When I made the inkle for the loom bag pocket, I enjoyed the process, so I made a few more.
The green and white one is handspun bamboo; the purple, blue, green and brown one is some cotton samples from Texere; the blue, turquoise and lavender one is crochet cotton; the charcoal, orange and blue one is handspun BFL/tencel; the coral and green one is Natural Dye Studio sock yarn in merino and bamboo; and the grey and pink one is handspun Shetland. They are all different in feel, and I love them all!
Then back to the backstrap loom for an experiment in sprang, something I'd been meaning to try for ages.
Brief instructions in a paragraph and 3 diagrams in a 1974 book, Off the Loom by Shirley Marein. Unfortunately, it forgot to mention that some of your earliest handspun wool yarn is perhaps not the best material to use for your first attempt. On the other hand, though, there was no need for sticks to hold the twist in the upper part of the work - the yarn stuck together by itself, very securely. Only really a problem when mistakes were made, and un-weaving had to be done. But that was more often than I would have wished.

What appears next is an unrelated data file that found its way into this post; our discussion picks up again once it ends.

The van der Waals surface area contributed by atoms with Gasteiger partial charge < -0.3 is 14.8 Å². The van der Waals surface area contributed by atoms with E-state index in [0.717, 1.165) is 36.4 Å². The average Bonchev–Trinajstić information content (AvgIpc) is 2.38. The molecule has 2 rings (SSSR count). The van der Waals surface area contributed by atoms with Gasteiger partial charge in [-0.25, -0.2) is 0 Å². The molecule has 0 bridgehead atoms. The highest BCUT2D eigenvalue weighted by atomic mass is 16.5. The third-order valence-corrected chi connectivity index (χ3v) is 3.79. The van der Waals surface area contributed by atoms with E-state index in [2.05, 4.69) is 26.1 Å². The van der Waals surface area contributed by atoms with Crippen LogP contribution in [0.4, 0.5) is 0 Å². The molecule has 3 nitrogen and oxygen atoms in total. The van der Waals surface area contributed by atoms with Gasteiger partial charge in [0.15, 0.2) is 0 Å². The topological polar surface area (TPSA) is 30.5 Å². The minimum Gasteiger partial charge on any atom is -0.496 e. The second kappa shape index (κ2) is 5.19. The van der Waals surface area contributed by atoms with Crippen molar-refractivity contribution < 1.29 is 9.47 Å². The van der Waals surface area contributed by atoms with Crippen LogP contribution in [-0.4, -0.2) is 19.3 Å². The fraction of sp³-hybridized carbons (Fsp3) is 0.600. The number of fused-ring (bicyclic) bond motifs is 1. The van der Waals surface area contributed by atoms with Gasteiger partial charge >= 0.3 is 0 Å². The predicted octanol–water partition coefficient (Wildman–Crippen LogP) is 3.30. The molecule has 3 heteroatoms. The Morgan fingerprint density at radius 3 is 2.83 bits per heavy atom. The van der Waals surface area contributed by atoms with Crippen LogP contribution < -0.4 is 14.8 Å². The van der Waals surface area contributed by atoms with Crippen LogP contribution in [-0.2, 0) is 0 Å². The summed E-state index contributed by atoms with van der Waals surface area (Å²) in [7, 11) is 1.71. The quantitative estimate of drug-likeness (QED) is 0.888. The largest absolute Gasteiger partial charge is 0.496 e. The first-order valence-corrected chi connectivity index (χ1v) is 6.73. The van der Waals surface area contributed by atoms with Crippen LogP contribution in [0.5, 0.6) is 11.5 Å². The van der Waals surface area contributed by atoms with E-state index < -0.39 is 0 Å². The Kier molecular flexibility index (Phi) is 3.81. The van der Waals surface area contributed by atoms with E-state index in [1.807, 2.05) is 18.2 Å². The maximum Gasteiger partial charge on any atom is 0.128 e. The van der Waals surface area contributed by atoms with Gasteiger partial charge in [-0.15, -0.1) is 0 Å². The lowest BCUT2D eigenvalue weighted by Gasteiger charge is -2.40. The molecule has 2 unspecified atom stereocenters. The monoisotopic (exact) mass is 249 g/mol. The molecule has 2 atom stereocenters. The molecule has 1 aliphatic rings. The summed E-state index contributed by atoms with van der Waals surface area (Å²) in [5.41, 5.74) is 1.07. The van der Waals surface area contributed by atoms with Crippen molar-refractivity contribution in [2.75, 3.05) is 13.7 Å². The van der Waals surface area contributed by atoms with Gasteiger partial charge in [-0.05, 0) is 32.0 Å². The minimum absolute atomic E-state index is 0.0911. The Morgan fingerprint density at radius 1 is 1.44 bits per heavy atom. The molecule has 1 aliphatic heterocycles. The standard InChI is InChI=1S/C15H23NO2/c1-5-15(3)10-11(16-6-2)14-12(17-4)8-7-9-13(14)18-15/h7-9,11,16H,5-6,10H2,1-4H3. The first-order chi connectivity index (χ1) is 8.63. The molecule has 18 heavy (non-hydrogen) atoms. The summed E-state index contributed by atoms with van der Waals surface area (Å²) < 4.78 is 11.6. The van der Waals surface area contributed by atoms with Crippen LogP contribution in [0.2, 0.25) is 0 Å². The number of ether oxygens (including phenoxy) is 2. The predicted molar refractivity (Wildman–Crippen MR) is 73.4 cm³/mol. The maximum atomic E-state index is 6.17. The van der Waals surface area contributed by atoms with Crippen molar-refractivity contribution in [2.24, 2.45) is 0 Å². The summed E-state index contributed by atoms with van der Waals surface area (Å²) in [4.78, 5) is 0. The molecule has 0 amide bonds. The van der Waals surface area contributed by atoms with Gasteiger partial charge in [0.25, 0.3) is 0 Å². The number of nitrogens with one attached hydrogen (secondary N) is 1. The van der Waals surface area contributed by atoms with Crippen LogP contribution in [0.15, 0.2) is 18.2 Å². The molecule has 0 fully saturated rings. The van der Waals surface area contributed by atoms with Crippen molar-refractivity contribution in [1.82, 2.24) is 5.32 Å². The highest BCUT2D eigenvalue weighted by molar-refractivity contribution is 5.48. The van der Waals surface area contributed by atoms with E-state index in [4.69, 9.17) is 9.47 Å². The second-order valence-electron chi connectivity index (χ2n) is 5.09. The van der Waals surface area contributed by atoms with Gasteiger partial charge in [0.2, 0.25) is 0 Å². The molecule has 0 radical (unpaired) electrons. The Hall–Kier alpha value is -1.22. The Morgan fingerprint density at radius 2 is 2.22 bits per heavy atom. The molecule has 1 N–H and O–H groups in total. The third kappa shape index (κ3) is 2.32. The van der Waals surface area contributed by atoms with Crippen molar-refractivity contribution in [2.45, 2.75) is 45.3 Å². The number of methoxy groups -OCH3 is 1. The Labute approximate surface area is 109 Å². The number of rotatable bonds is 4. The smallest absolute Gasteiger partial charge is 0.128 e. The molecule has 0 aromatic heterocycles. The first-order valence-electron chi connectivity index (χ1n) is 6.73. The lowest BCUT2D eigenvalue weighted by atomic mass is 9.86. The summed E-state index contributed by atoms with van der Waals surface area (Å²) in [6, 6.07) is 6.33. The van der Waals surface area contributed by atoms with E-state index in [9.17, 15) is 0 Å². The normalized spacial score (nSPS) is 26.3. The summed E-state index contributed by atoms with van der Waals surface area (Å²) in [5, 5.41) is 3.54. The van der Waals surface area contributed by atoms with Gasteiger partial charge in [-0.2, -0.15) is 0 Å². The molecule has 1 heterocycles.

And then, looking on the positive side again, that's the last scrap of the awful hairy Wensleydale used up (that's the bluish colour). This is how it looks relaxed -
- and this is how it looks spread out -
The instructions for finishing it off were vague, so I turned to my friend Google, who brought me straight to Phiala's String Page; where I discovered that my use of bamboo kebab skewers had already been thought of, and the method of closing the middle of the woven piece was one I had come across before in tri-loom weaving.
It is, of course, the ideal method for making a string bag.......